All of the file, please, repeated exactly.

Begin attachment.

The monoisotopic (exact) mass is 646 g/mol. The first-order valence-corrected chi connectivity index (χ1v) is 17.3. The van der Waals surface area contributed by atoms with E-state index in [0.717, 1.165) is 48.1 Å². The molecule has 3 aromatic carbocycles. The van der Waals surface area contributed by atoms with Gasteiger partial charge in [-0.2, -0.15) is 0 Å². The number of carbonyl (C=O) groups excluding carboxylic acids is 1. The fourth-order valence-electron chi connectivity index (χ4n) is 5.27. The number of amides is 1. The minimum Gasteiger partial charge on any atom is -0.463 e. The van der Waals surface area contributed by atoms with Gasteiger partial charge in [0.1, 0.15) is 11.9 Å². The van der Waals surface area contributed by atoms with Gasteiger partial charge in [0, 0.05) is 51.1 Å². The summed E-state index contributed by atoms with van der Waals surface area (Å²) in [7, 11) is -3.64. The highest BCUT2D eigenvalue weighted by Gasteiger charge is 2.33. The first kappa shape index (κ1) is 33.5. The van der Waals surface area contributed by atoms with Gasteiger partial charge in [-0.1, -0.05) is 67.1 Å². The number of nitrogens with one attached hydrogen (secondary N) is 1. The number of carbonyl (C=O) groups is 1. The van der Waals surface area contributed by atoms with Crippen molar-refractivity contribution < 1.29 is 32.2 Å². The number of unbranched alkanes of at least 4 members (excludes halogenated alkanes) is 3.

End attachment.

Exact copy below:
The monoisotopic (exact) mass is 646 g/mol. The first-order valence-corrected chi connectivity index (χ1v) is 17.3. The van der Waals surface area contributed by atoms with E-state index in [0.717, 1.165) is 48.1 Å². The molecule has 3 aromatic carbocycles. The van der Waals surface area contributed by atoms with Gasteiger partial charge in [-0.2, -0.15) is 0 Å². The number of carbonyl (C=O) groups excluding carboxylic acids is 1. The fourth-order valence-electron chi connectivity index (χ4n) is 5.27. The number of amides is 1. The minimum Gasteiger partial charge on any atom is -0.463 e. The van der Waals surface area contributed by atoms with Gasteiger partial charge in [0.1, 0.15) is 11.9 Å². The van der Waals surface area contributed by atoms with Gasteiger partial charge in [0, 0.05) is 51.1 Å². The summed E-state index contributed by atoms with van der Waals surface area (Å²) in [7, 11) is -3.64. The highest BCUT2D eigenvalue weighted by Gasteiger charge is 2.33. The first kappa shape index (κ1) is 33.5. The van der Waals surface area contributed by atoms with Gasteiger partial charge in [-0.1, -0.05) is 67.1 Å². The number of nitrogens with one attached hydrogen (secondary N) is 1. The number of carbonyl (C=O) groups is 1. The van der Waals surface area contributed by atoms with Crippen molar-refractivity contribution < 1.29 is 32.2 Å². The number of unbranched alkanes of at least 4 members (excludes halogenated alkanes) is 3.